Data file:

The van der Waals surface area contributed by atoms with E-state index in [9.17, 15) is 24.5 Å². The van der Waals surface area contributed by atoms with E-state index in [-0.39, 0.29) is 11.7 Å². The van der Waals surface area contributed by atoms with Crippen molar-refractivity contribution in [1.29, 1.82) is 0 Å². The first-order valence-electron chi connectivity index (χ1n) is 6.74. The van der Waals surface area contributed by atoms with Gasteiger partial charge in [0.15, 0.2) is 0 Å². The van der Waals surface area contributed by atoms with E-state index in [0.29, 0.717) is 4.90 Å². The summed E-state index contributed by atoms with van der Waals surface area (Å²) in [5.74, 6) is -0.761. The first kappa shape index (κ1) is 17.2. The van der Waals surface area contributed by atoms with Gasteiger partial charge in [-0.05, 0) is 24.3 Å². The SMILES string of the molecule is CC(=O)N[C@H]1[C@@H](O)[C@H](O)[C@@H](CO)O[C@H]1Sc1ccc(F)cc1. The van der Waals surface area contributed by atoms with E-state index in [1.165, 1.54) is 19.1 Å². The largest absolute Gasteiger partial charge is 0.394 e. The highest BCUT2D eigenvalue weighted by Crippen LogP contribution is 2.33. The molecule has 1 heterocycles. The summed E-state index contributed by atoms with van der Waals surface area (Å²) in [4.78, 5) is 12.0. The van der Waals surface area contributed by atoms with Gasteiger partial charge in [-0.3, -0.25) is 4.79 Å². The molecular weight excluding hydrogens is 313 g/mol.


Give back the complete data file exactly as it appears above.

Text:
The van der Waals surface area contributed by atoms with E-state index in [9.17, 15) is 24.5 Å². The van der Waals surface area contributed by atoms with E-state index in [-0.39, 0.29) is 11.7 Å². The van der Waals surface area contributed by atoms with Crippen molar-refractivity contribution in [1.29, 1.82) is 0 Å². The first-order valence-electron chi connectivity index (χ1n) is 6.74. The van der Waals surface area contributed by atoms with Gasteiger partial charge in [0.15, 0.2) is 0 Å². The van der Waals surface area contributed by atoms with E-state index in [0.29, 0.717) is 4.90 Å². The summed E-state index contributed by atoms with van der Waals surface area (Å²) in [5.74, 6) is -0.761. The first kappa shape index (κ1) is 17.2. The van der Waals surface area contributed by atoms with Gasteiger partial charge in [-0.05, 0) is 24.3 Å². The SMILES string of the molecule is CC(=O)N[C@H]1[C@@H](O)[C@H](O)[C@@H](CO)O[C@H]1Sc1ccc(F)cc1. The van der Waals surface area contributed by atoms with E-state index in [1.165, 1.54) is 19.1 Å². The largest absolute Gasteiger partial charge is 0.394 e. The highest BCUT2D eigenvalue weighted by Crippen LogP contribution is 2.33. The molecule has 1 heterocycles. The summed E-state index contributed by atoms with van der Waals surface area (Å²) in [4.78, 5) is 12.0. The van der Waals surface area contributed by atoms with Gasteiger partial charge in [-0.3, -0.25) is 4.79 Å². The molecular weight excluding hydrogens is 313 g/mol.